Tomato Aspic - A Quivering, Chilled, Jellied Tomato Salad

| September 6, 2013 | 0 Comments

On the culinary calendar, food lovers celebrate the arrival of the firsts - the first asparagus, the first strawberry, the first corn, acorn squash, and so on. For me, a highlight of the firsts is the arrival of the first vine-ripened tomato, which usually coincides with summer’s heat reaching its apex.

For Thomas Jefferson and his neighbors in Virginia, it was the first English Peas.

Peas Come to Table

Among the vegetables in Thomas Jefferson’s garden was the English pea, considered to be his favorite. He grew fifteen types of the English pea, and his frequent jottings on the vegetable in his Garden Book suggest that he paid particular attention to it, happily noting when “peas come to table.” By staggering the planting of peas, Jefferson was able to eat them fresh from the garden from the middle of May to the middle of July.

A Neighborhood Contest

Aside from personal preference, Jefferson might have taken special note of the English pea because of an annual neighborhood contest to see which farmer could bring to table the first peas of spring. The winner would host the other contestants in a dinner that included the peas.

Though Jefferson’s mountaintop garden, with its southern exposure to warmth and light, should have provided an advantage, it seems that the contest was almost always won by a neighbor named George Divers.

As Jefferson’s grandson recalled: “A wealthy neighbor [Divers], without children, and fond of horticulture, generally triumphed. Mr. Jefferson, on one occasion, had them first, and when his family reminded him that it was his right to invite the company, he replied, ‘No, say nothing about it, it will be more agreeable to our friend to think that he never fails.’”

Most of us say tomatoes in the US of A, the Brits love their tomahtos, and down-home country folk here love their maters (máy-ters.) This succulent orb of complex sweet, savory, earthy, assertive, and juicy meat resides on a high pedestal in the world of adored foods.

Pomme d’amour, as the French like to call the tomato because of its perceived aphrodisiac power, was introduced to Europe from the Americas by the Spanish Conquistadors. It certainly lived up to the French moniker by seducing the rest of the world with its varied combinations of sweet and sour flavors. The color doesn’t hurt either. Most associate tomatoes with the color red, but this fruit (it is botanically classified as a fruit) comes in colors ranging from deep purple to red and on to bright orange or yellow.

When the first tomato arrives it’s best not to wait around. Just slice it, give it a sprinkle of good sea salt and enjoy. After that, dress it up any way you like, but don’t forget - it deserves to be the star ingredient.

While tomato growers provide us with fresh tomatoes year round, those out-of-season imitators fail to deliver the punch of a fully vine-ripened fruit in its season. Fortunately, fresh tomatoes can be canned, juiced, reduced to a thick paste, and sun-dried to be enjoyed later.

One of my treasured memories from Baltimore was enjoying meals at The Women’s Industrial Exchange tea room on Charles Street. One of their time-honored items was a tomato aspic served with a homemade mayonnaise. It was summer on a saucer.

Tomato Aspic

This recipe as published in SAVEUR is built on tomato juice simmered with some aromatic vegetables and spices then poured into a mold and chilled. It’s an easy dish to prepare and even easier to enjoy.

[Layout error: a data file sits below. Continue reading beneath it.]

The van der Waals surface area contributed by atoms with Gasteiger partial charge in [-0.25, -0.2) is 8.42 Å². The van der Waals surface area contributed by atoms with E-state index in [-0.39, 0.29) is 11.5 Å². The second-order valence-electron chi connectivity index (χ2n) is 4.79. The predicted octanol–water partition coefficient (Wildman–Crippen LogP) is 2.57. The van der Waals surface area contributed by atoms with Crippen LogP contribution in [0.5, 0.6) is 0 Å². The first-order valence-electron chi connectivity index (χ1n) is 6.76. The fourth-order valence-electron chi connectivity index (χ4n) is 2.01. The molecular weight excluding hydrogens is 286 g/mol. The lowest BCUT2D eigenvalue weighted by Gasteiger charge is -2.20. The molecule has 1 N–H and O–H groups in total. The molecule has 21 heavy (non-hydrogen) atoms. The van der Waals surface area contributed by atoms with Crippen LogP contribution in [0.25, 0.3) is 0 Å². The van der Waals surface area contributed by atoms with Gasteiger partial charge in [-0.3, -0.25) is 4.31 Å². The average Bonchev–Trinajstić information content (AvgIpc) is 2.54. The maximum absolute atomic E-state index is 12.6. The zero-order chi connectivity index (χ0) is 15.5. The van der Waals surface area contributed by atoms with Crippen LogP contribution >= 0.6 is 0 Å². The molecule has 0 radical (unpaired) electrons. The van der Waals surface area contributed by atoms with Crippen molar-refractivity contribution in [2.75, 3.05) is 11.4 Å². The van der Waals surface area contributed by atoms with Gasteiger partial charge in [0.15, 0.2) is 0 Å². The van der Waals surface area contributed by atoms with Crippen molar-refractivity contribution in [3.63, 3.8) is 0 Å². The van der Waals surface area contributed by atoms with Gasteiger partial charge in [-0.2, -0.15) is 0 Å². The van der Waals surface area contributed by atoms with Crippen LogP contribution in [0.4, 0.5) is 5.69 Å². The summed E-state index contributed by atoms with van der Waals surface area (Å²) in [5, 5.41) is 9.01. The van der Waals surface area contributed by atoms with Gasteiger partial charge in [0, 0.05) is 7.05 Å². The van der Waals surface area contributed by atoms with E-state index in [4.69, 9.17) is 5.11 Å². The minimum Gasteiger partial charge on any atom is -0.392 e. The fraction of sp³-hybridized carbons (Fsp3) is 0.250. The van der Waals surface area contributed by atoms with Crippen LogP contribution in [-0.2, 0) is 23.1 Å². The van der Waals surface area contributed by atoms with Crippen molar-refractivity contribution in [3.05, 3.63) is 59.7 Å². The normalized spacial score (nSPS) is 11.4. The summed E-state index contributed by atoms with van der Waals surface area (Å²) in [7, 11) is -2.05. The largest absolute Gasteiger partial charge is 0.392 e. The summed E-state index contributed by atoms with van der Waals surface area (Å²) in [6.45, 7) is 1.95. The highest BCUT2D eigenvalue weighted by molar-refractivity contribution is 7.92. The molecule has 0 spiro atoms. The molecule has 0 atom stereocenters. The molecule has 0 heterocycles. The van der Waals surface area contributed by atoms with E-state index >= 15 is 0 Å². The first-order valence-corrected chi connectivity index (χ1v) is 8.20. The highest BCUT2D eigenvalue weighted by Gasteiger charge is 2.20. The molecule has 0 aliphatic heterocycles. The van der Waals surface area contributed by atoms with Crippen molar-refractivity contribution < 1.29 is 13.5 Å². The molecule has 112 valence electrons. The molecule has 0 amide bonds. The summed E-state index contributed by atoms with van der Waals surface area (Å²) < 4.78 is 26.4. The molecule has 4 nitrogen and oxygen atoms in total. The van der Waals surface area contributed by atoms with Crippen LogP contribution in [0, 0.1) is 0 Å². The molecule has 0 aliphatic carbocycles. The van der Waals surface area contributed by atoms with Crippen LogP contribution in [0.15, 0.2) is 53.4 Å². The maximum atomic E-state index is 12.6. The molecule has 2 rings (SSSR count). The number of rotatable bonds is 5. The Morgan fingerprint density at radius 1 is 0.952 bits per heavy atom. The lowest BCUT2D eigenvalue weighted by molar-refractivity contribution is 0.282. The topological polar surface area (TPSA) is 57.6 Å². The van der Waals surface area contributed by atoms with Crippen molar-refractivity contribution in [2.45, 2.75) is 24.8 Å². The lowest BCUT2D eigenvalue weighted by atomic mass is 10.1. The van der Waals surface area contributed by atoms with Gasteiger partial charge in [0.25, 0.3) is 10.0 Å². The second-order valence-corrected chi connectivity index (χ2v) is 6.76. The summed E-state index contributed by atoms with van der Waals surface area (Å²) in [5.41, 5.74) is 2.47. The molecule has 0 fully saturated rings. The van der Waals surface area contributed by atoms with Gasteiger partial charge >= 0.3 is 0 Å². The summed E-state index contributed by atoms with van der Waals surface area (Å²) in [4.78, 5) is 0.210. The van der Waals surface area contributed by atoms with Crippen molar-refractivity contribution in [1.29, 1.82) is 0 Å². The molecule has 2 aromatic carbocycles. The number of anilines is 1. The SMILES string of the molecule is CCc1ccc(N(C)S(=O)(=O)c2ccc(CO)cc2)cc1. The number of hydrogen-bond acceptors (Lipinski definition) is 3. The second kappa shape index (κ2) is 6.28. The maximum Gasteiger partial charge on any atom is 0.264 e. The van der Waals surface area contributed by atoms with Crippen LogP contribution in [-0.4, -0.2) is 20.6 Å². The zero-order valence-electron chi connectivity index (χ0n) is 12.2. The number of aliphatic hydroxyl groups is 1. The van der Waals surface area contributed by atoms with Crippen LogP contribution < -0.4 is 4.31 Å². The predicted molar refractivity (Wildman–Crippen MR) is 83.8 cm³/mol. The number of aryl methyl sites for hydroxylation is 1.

If you live in or near Salem, you can buy homemade tomato juice from the Raymond Kuenzi Farm booth at the Saturday Farmers Market. It comes frozen so you can keep for a few months or use immediately.

Serves 8


  1. 4 cups tomato juice
  2. 1 small yellow onion
  3. 2 stalks celery, chopped
  4. 6 sprigs parsley
  5. Juice of ½ lemon
  6. 1 tablespoon sugar
  7. 1 bay leaf
  8. 3 whole cloves
  9. Pinch of salt
  10. 4 black peppercorns
  11. 2 tablespoons gelatin


  • Mix together the first 10 ingredients in a heavy saucepan and bring to a boil.
  • Reduce heat to low and simmer 30-40 minutes.
  • Soften the gelatin in ½ cup of water.
  • Strain the juice and discard the solids.
  • Return to the pan and stir in the gelatin until dissolved.
  • Pour into a lightly oiled 8×8 inch pan or a ring mold.
  • Cover with plastic wrap and chill until firm, at least 4 hours.
  • Serve with basil mayonnaise - see recipe below.

Note: Sometimes the mixture wants to separate a bit. To avoid that, I get my trusty frozen pint bottle of water out of the freezer and stir my liquid aspic until it cools a bit and the gelatin begins to help it stabilize.

Here’s a great recipe for basil mayonnaise from Ina Garten that is wonderful with this dish. She created it for a fresh heirloom tomato sandwich…yum!

Whisk together a cup of good mayonnaise with about a dozen chopped basil leaves, 1 teaspoon Kosher salt, ¼ teaspoon fresh ground pepper, a teaspoon of freshly squeezed lemon juice, a tablespoon of good olive oil, and 1 teaspoon of minced garlic.

Bon appétit,

— Charles


Category: Salad, Uncategorized

About the Author (Author Profile)

Music, food and photography are at the center of Charles’ life. He performed with the Dallas Symphony, Dallas Opera and was assistant principal bassoonist with the Fort Worth Symphony for more than 20 years. When Charles and Victor moved to Baltimore, Charles created Lone Star Personal Chef and Catering Service and taught cooking classes at Williams-Sonoma. Now in Salem, Charles is a Realtor with Coldwell Banker Mountain West Real Estate, taught cooking classes for children at the A.C. Gilbert Discovery Village, and owns and operates Charles Price Photography. Charles and Vic enjoy entertaining and frequently host dinners as fundraisers for local non-profits and charities

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